FRIES Writing: useful guidelines Mar 07, 2013
The FRIES writing acronym (also known as FIRES by some) refers to the different types of supports that can be utilized when crafting a middle or support paragraph in a piece of writing. These supports include Facts, Reasons, Incidents, Examples and Statistics. Each one provides a useful expansion of a topic sentence as well as strong and solid evidence for a point or claim being made in the text.
Though each can easily stand alone in a paragraph (as a sufficient means of evidential support), often times students or writers will present multiple elements in one paragraph to provide an adequate amount of support and/or drive home an underlying point or objective.
FRIES in action (a clear example)
For instance, if the main objective of an essay
is to convince people to "not spoil their children" evidence that would strongly work in favor of this particular point would be;
- the recession has forced some people to live with a smaller monthly budget (fact)
- (1) spoiling children makes it difficult for them to endure hard times (2) it inhibits them from properly learning how to earn things on their own (3) it makes it harder for them to share things and interact with others (reasons)
- a news report, feature article, or some type of personal story that shares an incident in which a spoiled child was ungrateful to his/her parents and/or was disrespectful towards them (incident)
In this example, the many supportive elements that are exhibited such as fact, reason, and incident can easily be fused into one paragraph and work very well to drive home the point that "spoiling children is a bad idea."
And in addition to this short example, it may also be beneficial to provide specific definitions of these terms as well as more information on all of the FRIES writing guidelines. *Detailed descriptions and helpful tips can be seen below.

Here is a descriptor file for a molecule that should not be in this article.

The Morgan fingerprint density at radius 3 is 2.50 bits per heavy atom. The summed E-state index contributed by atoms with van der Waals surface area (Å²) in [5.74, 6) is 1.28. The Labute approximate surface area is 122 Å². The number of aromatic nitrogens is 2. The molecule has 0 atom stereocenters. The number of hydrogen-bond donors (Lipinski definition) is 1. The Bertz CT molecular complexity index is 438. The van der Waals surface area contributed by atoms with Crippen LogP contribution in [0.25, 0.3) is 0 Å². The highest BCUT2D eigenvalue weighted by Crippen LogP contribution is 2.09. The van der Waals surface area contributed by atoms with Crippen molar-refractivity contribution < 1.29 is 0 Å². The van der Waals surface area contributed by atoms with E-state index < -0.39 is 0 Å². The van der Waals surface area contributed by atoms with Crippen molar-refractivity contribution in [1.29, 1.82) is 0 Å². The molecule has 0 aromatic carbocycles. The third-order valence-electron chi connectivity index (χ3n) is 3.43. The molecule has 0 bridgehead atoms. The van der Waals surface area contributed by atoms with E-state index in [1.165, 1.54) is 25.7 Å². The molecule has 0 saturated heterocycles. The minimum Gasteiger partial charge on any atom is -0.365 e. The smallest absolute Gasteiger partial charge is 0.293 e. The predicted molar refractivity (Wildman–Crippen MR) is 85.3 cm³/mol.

FRIES explained (useful descriptions)
By definition a fact is "knowledge or information based on real occurrences." Which can be obtained from a variety of sources including researchers or people who are 'experts' in a field as well as general reference materials that have been compiled by them. Facts are obviously a very important part to any type of writing; especially ones in which the writer is attempting to argue a point or persuade or convince the reader into accepting their particular opinion or way of thinking.
*Facts need not always be supplemented with a direct source. For instance, if a common fact is presented, such as the sky is blue, then obviously this does not need to be referenced.
Reasons differ from facts in that they can be argued or disputed (in most cases) and generally come from the opinion of the author or others, and may or may not be supported by substantial evidences. Usually reasons that are listed for or against an issue are often obvious or common sense points, that most reasonable people would agree with (for example, a reason to do things yourself, in addition to saving money, would be to have a feeling of accomplishment and self-satisfaction).
Likewise, reasons that make a strong connection to a topic sentence as well provide a feasible suggestion (that makes sense) is more fruitful for the overall development of an argument.